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Upon such a text as this, Psalm 92:11, “Mine eye shall see my desire on my enemies; mine ears shall hear my desire of the wicked that rise up against me.” I have heard one say it gave some shock to his thoughts, it compelled him to behold none but the great Messiah speaking. When it came to be sung in the Assemblies of Zion [at church], the thoughts were constantly awakened in him were, Lord, my desire is that my enemy may be pardoned and come to have a share with me in the blessings of goodness. This truly were to sing with melody in his heart unto the Lord.

Hereupon I consulted the original, I found this word my desire is not in the original.[1] I wish that some other word of supply might be brought unto the translation instead of my desire. Why may not we read, What God shall do, or, what shall be done? Accordingly, Darby in his version of the Psalms, when that clause comes in Psalm 54:7, Mine eyes has seen its desire on my enemies, turns it so, Thou makest my foes to fall before mine eyes.

One says very truly, “‘Tis an easy thing to forgive injuries when God has changed the properties of the and turned them into blessings.” I hope you got so much good by your defamations that you can bless God for them. Then it will be no hard thing for you to wish a blessing on the author of them.

Nor shall your generosity stop there. It is part of the gracious yoke which our Savior has laid upon us, Matthew 5:44, Do good unto them that hate you. I think you should watch the next opportunity after an injury, and particularly after an injurious defamation to do some kindness unto the person that has injured you. Do something wherein he may be the better for you. It was an ancient maxim, Disce diligere inimicum si vis cavere inimicum. Sir, love your enemies and you will bravely arm yourself against your enemies.

Never decline any justice or service which may lie in your way to do unto such a person because he has defamed you. But let his ill-doings provoke you to love and good works; provoke you of some way of being useful to him, which else you ahd never thought upon. Your discretion may so manage the circumstances of your action that the man shall not be hardened in sin by what you do. It may be so managed that you may find the sweet accomplishment of that word, Romans 12:20, “If thine enemy hunger, feed him; if he thirst, give him drink. For in so doing thou shalt heap coals of fire on his head.” That is to say, thou shalt melt him. The expression may seem to carry some damage in it, but the allusion has not been commonly understood. It alludes unto them that are concerned with the melting of metals. The metals which will not be melted by fires put under them are melted with coals of fire are heaped upon them; are laid over the crucible. It may be by such good conduct of yours, you may overcome evil with good. You may bring your adversaries such a remorse, that they shall bear this glorious testimony of you, He is a good man. Whether this be done or no, it is most certain you will, by such a conduct exceedingly glorify Christ. Your concern for such a conduct will exceedingly discover the love of God flaming in your soul. The consolations of that love will be wonderful! Be wonderful!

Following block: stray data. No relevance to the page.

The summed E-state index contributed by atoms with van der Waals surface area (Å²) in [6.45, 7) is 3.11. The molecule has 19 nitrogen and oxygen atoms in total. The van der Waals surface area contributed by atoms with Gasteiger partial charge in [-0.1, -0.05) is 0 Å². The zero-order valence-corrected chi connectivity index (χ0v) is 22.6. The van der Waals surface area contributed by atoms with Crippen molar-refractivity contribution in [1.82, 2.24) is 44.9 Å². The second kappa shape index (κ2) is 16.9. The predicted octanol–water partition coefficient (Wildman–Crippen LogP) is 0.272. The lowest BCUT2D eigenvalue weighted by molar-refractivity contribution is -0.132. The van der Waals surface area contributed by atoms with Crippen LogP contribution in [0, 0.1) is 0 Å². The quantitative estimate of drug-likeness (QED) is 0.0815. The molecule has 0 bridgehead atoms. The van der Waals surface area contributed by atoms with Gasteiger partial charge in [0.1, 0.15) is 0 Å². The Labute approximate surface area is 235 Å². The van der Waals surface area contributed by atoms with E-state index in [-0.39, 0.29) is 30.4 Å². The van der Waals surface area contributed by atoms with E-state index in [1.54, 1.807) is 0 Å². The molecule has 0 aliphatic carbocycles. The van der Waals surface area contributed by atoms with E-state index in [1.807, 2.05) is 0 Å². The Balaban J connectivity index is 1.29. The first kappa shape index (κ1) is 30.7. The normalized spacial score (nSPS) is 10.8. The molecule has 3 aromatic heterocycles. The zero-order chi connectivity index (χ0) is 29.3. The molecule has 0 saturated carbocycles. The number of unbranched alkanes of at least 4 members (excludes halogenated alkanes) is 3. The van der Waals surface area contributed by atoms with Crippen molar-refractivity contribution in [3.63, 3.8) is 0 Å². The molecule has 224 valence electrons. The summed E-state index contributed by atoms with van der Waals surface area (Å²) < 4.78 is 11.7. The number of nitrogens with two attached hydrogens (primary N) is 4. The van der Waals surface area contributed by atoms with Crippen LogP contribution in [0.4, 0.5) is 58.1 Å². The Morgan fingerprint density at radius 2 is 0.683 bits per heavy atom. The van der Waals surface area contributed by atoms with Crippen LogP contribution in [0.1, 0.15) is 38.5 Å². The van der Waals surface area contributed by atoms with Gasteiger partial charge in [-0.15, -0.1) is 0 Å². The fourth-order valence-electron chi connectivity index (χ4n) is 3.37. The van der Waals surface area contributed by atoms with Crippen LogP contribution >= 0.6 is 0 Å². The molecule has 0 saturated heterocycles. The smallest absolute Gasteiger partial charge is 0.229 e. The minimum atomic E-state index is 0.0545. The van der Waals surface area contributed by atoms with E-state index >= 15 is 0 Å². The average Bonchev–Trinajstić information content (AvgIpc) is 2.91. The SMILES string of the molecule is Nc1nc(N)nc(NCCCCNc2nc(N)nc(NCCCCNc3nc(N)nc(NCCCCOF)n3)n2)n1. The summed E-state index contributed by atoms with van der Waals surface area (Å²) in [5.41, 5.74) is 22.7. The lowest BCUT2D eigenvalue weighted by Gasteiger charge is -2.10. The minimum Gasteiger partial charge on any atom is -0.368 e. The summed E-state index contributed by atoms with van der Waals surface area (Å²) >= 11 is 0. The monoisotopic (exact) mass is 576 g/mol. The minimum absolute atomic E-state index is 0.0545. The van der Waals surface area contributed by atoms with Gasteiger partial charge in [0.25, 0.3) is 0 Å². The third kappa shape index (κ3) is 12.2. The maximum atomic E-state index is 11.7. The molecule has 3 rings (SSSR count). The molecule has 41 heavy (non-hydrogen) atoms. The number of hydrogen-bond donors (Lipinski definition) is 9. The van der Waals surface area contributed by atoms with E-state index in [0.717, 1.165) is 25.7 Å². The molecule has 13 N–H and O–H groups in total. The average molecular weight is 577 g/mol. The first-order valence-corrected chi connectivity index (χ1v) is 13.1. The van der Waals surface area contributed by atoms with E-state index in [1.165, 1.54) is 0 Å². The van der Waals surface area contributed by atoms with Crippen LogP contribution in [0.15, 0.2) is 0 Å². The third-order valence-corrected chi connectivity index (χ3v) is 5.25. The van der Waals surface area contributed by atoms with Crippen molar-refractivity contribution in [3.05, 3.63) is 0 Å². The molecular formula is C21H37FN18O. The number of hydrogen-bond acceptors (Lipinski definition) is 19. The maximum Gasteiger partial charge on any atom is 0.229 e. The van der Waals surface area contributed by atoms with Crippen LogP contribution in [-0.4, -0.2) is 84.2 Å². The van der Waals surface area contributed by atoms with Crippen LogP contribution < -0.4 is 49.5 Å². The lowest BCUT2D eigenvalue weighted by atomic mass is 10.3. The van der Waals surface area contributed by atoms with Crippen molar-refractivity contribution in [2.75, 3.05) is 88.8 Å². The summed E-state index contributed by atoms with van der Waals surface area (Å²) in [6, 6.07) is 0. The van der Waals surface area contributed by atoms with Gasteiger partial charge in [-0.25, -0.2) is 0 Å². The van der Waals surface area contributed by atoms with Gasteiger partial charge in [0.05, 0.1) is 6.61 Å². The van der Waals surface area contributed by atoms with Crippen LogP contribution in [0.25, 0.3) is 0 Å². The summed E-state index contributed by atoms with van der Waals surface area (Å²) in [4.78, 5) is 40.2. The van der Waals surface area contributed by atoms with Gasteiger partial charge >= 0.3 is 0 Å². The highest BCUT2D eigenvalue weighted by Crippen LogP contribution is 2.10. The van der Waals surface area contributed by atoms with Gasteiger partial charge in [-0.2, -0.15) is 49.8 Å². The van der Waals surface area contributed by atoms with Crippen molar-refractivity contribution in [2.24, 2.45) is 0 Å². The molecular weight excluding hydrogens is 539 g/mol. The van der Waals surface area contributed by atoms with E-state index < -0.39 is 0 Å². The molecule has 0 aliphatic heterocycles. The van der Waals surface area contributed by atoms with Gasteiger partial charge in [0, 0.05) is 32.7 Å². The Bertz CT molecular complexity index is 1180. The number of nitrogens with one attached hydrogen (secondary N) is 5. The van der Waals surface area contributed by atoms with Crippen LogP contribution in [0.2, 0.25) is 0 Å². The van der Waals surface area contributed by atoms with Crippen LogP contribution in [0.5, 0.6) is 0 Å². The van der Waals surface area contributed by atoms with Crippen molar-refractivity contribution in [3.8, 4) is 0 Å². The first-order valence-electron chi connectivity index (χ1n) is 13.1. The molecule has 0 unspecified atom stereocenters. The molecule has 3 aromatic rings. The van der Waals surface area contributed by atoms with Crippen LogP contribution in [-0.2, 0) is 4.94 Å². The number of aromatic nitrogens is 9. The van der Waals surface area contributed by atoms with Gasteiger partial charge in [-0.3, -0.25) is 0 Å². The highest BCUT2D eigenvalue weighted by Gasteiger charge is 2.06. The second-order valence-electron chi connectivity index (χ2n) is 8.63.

[1] The verse is translated variously,

          And my eye has looked exultantly upon my foes,

          My ears hear of the evildoers who rise up against me.

Psalm 92:11 (NASB95)

              My eyes have seen the downfall of my enemies;

  my ears have heard the doom of my evil assailants.

Psalm 92:11 (ESV)

      My eyes look down on my enemies;

      my ears hear evildoers when they attack me.

Psalm 92:11 (HCSB)

      My eyes have seen the defeat of my adversaries;

my ears have heard the rout of my wicked foes.

Psalm 92:11 (NIV)